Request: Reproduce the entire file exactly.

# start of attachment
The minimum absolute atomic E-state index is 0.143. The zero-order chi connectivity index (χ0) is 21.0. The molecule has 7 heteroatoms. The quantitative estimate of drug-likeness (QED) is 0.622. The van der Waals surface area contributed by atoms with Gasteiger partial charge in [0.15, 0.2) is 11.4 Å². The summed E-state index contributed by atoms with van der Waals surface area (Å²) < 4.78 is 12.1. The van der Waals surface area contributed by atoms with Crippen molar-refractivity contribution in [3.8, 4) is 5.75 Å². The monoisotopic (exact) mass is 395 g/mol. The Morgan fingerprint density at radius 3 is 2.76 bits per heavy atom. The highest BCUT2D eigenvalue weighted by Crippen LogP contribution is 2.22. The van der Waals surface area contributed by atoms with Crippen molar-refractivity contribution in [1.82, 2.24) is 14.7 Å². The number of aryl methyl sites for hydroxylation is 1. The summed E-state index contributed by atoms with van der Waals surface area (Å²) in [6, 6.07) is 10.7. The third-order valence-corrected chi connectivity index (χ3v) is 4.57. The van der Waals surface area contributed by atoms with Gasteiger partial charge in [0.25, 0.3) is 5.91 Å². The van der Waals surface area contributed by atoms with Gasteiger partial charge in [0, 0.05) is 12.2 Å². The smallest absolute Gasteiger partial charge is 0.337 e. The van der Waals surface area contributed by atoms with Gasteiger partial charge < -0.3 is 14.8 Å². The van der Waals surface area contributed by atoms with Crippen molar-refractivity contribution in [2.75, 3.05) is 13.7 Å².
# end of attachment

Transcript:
The minimum absolute atomic E-state index is 0.143. The zero-order chi connectivity index (χ0) is 21.0. The molecule has 7 heteroatoms. The quantitative estimate of drug-likeness (QED) is 0.622. The van der Waals surface area contributed by atoms with Gasteiger partial charge in [0.15, 0.2) is 11.4 Å². The summed E-state index contributed by atoms with van der Waals surface area (Å²) < 4.78 is 12.1. The van der Waals surface area contributed by atoms with Crippen molar-refractivity contribution in [3.8, 4) is 5.75 Å². The monoisotopic (exact) mass is 395 g/mol. The Morgan fingerprint density at radius 3 is 2.76 bits per heavy atom. The highest BCUT2D eigenvalue weighted by Crippen LogP contribution is 2.22. The van der Waals surface area contributed by atoms with Crippen molar-refractivity contribution in [1.82, 2.24) is 14.7 Å². The number of aryl methyl sites for hydroxylation is 1. The summed E-state index contributed by atoms with van der Waals surface area (Å²) in [6, 6.07) is 10.7. The third-order valence-corrected chi connectivity index (χ3v) is 4.57. The van der Waals surface area contributed by atoms with Gasteiger partial charge in [0.25, 0.3) is 5.91 Å². The van der Waals surface area contributed by atoms with Gasteiger partial charge in [0, 0.05) is 12.2 Å². The smallest absolute Gasteiger partial charge is 0.337 e. The van der Waals surface area contributed by atoms with Gasteiger partial charge < -0.3 is 14.8 Å². The van der Waals surface area contributed by atoms with Crippen molar-refractivity contribution in [2.75, 3.05) is 13.7 Å².